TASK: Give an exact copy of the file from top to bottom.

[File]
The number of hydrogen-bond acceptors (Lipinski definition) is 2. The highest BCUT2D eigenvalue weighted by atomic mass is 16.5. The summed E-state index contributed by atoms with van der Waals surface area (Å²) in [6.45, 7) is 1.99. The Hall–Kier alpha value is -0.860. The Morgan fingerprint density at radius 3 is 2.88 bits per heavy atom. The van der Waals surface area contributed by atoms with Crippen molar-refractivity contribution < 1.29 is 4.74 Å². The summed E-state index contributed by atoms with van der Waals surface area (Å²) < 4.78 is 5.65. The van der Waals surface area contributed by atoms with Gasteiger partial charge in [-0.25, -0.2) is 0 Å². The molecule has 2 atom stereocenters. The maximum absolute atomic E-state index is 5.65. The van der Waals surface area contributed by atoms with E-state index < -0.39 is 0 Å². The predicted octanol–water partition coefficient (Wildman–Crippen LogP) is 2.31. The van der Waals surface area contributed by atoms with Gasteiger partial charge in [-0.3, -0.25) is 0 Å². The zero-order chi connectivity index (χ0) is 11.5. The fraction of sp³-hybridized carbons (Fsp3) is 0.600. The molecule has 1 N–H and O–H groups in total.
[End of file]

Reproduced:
The number of hydrogen-bond acceptors (Lipinski definition) is 2. The highest BCUT2D eigenvalue weighted by atomic mass is 16.5. The summed E-state index contributed by atoms with van der Waals surface area (Å²) in [6.45, 7) is 1.99. The Hall–Kier alpha value is -0.860. The Morgan fingerprint density at radius 3 is 2.88 bits per heavy atom. The van der Waals surface area contributed by atoms with Crippen molar-refractivity contribution < 1.29 is 4.74 Å². The summed E-state index contributed by atoms with van der Waals surface area (Å²) < 4.78 is 5.65. The van der Waals surface area contributed by atoms with Gasteiger partial charge in [-0.25, -0.2) is 0 Å². The molecule has 2 atom stereocenters. The maximum absolute atomic E-state index is 5.65. The van der Waals surface area contributed by atoms with E-state index < -0.39 is 0 Å². The predicted octanol–water partition coefficient (Wildman–Crippen LogP) is 2.31. The van der Waals surface area contributed by atoms with Gasteiger partial charge in [-0.3, -0.25) is 0 Å². The zero-order chi connectivity index (χ0) is 11.5. The fraction of sp³-hybridized carbons (Fsp3) is 0.600. The molecule has 1 N–H and O–H groups in total.